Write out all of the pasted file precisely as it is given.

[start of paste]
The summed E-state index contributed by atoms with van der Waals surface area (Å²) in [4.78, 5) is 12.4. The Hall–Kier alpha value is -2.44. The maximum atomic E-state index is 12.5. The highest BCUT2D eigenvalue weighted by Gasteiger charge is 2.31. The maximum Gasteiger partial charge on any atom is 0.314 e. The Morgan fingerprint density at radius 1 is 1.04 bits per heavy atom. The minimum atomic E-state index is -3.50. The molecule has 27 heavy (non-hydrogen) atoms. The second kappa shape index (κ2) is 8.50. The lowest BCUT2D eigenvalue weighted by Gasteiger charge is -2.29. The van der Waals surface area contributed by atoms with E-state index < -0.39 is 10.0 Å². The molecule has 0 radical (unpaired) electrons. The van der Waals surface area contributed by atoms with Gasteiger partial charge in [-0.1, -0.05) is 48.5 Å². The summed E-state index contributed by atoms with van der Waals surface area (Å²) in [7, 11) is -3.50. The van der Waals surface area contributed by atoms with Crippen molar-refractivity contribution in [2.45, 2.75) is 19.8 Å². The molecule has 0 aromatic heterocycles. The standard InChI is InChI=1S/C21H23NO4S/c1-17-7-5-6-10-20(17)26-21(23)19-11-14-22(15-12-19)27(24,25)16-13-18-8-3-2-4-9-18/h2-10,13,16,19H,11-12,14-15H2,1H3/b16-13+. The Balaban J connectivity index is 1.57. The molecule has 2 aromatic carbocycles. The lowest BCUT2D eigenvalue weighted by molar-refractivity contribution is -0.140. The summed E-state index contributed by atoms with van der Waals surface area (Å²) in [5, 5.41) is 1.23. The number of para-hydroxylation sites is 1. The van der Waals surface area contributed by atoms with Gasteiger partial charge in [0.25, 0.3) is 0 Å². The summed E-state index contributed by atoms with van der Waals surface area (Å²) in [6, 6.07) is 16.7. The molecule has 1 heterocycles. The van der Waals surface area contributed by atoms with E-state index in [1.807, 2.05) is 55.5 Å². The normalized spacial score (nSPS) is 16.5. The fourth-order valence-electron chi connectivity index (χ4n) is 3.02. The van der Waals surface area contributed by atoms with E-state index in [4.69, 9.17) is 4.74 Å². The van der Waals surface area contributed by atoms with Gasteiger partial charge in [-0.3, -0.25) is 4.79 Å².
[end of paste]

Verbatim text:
The summed E-state index contributed by atoms with van der Waals surface area (Å²) in [4.78, 5) is 12.4. The Hall–Kier alpha value is -2.44. The maximum atomic E-state index is 12.5. The highest BCUT2D eigenvalue weighted by Gasteiger charge is 2.31. The maximum Gasteiger partial charge on any atom is 0.314 e. The Morgan fingerprint density at radius 1 is 1.04 bits per heavy atom. The minimum atomic E-state index is -3.50. The molecule has 27 heavy (non-hydrogen) atoms. The second kappa shape index (κ2) is 8.50. The lowest BCUT2D eigenvalue weighted by Gasteiger charge is -2.29. The van der Waals surface area contributed by atoms with E-state index < -0.39 is 10.0 Å². The molecule has 0 radical (unpaired) electrons. The van der Waals surface area contributed by atoms with Gasteiger partial charge in [-0.1, -0.05) is 48.5 Å². The summed E-state index contributed by atoms with van der Waals surface area (Å²) in [7, 11) is -3.50. The van der Waals surface area contributed by atoms with Crippen molar-refractivity contribution in [2.45, 2.75) is 19.8 Å². The molecule has 0 aromatic heterocycles. The standard InChI is InChI=1S/C21H23NO4S/c1-17-7-5-6-10-20(17)26-21(23)19-11-14-22(15-12-19)27(24,25)16-13-18-8-3-2-4-9-18/h2-10,13,16,19H,11-12,14-15H2,1H3/b16-13+. The Balaban J connectivity index is 1.57. The molecule has 2 aromatic carbocycles. The lowest BCUT2D eigenvalue weighted by molar-refractivity contribution is -0.140. The summed E-state index contributed by atoms with van der Waals surface area (Å²) in [5, 5.41) is 1.23. The number of para-hydroxylation sites is 1. The van der Waals surface area contributed by atoms with Gasteiger partial charge in [0.25, 0.3) is 0 Å². The summed E-state index contributed by atoms with van der Waals surface area (Å²) in [6, 6.07) is 16.7. The molecule has 1 heterocycles. The van der Waals surface area contributed by atoms with E-state index in [1.807, 2.05) is 55.5 Å². The normalized spacial score (nSPS) is 16.5. The fourth-order valence-electron chi connectivity index (χ4n) is 3.02. The van der Waals surface area contributed by atoms with E-state index in [4.69, 9.17) is 4.74 Å². The van der Waals surface area contributed by atoms with Gasteiger partial charge in [-0.3, -0.25) is 4.79 Å².